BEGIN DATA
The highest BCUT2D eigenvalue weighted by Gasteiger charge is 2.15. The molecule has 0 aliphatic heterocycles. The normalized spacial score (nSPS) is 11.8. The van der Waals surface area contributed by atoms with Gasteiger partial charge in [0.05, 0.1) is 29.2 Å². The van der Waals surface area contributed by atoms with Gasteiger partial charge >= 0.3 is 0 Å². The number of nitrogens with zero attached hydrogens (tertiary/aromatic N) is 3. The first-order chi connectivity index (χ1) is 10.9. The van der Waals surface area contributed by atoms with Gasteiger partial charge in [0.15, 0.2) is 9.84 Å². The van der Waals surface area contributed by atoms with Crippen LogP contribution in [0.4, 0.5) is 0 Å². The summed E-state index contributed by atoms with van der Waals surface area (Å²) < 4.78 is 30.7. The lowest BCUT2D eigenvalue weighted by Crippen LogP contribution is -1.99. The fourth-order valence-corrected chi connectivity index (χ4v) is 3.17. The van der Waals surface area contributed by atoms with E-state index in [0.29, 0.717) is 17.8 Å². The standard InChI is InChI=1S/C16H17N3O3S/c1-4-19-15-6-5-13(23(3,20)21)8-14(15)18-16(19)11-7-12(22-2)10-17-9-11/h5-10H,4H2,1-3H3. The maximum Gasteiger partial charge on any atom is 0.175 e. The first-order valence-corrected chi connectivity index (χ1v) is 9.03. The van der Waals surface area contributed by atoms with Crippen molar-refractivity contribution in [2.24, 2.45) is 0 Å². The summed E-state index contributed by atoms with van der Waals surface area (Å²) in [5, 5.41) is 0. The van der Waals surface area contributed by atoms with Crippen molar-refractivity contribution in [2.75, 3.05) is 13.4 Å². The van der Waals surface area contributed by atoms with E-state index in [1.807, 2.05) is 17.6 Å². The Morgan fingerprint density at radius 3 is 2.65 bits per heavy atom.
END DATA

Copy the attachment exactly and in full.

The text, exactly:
The highest BCUT2D eigenvalue weighted by Gasteiger charge is 2.15. The molecule has 0 aliphatic heterocycles. The normalized spacial score (nSPS) is 11.8. The van der Waals surface area contributed by atoms with Gasteiger partial charge in [0.05, 0.1) is 29.2 Å². The van der Waals surface area contributed by atoms with Gasteiger partial charge >= 0.3 is 0 Å². The number of nitrogens with zero attached hydrogens (tertiary/aromatic N) is 3. The first-order chi connectivity index (χ1) is 10.9. The van der Waals surface area contributed by atoms with Gasteiger partial charge in [0.15, 0.2) is 9.84 Å². The van der Waals surface area contributed by atoms with Crippen LogP contribution in [0.4, 0.5) is 0 Å². The summed E-state index contributed by atoms with van der Waals surface area (Å²) < 4.78 is 30.7. The lowest BCUT2D eigenvalue weighted by Crippen LogP contribution is -1.99. The fourth-order valence-corrected chi connectivity index (χ4v) is 3.17. The van der Waals surface area contributed by atoms with E-state index in [0.29, 0.717) is 17.8 Å². The standard InChI is InChI=1S/C16H17N3O3S/c1-4-19-15-6-5-13(23(3,20)21)8-14(15)18-16(19)11-7-12(22-2)10-17-9-11/h5-10H,4H2,1-3H3. The maximum Gasteiger partial charge on any atom is 0.175 e. The first-order valence-corrected chi connectivity index (χ1v) is 9.03. The van der Waals surface area contributed by atoms with Crippen molar-refractivity contribution in [2.24, 2.45) is 0 Å². The summed E-state index contributed by atoms with van der Waals surface area (Å²) in [5, 5.41) is 0. The van der Waals surface area contributed by atoms with Crippen molar-refractivity contribution in [2.75, 3.05) is 13.4 Å². The van der Waals surface area contributed by atoms with E-state index in [1.807, 2.05) is 17.6 Å². The Morgan fingerprint density at radius 3 is 2.65 bits per heavy atom.